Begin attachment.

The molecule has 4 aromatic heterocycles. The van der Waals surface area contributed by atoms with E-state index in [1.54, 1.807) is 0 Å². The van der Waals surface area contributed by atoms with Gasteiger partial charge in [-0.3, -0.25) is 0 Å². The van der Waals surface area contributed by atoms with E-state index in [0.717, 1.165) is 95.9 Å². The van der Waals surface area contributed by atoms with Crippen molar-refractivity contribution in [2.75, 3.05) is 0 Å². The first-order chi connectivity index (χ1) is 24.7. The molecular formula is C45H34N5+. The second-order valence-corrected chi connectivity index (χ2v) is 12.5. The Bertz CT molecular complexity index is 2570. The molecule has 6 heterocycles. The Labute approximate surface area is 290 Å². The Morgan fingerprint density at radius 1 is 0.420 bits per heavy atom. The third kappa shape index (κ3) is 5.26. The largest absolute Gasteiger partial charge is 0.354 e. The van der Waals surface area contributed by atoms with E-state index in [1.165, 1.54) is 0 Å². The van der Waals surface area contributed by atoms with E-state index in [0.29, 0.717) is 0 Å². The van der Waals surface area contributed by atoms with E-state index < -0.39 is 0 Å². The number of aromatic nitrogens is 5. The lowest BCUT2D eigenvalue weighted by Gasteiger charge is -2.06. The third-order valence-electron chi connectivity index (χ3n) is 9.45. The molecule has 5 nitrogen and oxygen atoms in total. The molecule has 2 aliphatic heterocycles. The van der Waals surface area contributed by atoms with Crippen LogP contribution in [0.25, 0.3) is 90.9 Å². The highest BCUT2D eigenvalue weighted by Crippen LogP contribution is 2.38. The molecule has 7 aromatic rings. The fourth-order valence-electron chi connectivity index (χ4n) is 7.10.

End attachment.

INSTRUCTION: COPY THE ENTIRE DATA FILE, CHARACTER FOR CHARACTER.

The molecule has 4 aromatic heterocycles. The van der Waals surface area contributed by atoms with E-state index in [1.54, 1.807) is 0 Å². The van der Waals surface area contributed by atoms with Gasteiger partial charge in [-0.3, -0.25) is 0 Å². The van der Waals surface area contributed by atoms with E-state index in [0.717, 1.165) is 95.9 Å². The van der Waals surface area contributed by atoms with Crippen molar-refractivity contribution in [2.75, 3.05) is 0 Å². The first-order chi connectivity index (χ1) is 24.7. The molecular formula is C45H34N5+. The second-order valence-corrected chi connectivity index (χ2v) is 12.5. The Bertz CT molecular complexity index is 2570. The molecule has 6 heterocycles. The Labute approximate surface area is 290 Å². The Morgan fingerprint density at radius 1 is 0.420 bits per heavy atom. The third kappa shape index (κ3) is 5.26. The largest absolute Gasteiger partial charge is 0.354 e. The van der Waals surface area contributed by atoms with E-state index in [1.165, 1.54) is 0 Å². The van der Waals surface area contributed by atoms with E-state index in [0.29, 0.717) is 0 Å². The van der Waals surface area contributed by atoms with E-state index < -0.39 is 0 Å². The number of aromatic nitrogens is 5. The lowest BCUT2D eigenvalue weighted by Gasteiger charge is -2.06. The third-order valence-electron chi connectivity index (χ3n) is 9.45. The molecule has 5 nitrogen and oxygen atoms in total. The molecule has 2 aliphatic heterocycles. The van der Waals surface area contributed by atoms with Crippen LogP contribution in [0.25, 0.3) is 90.9 Å². The highest BCUT2D eigenvalue weighted by Crippen LogP contribution is 2.38. The molecule has 7 aromatic rings. The fourth-order valence-electron chi connectivity index (χ4n) is 7.10.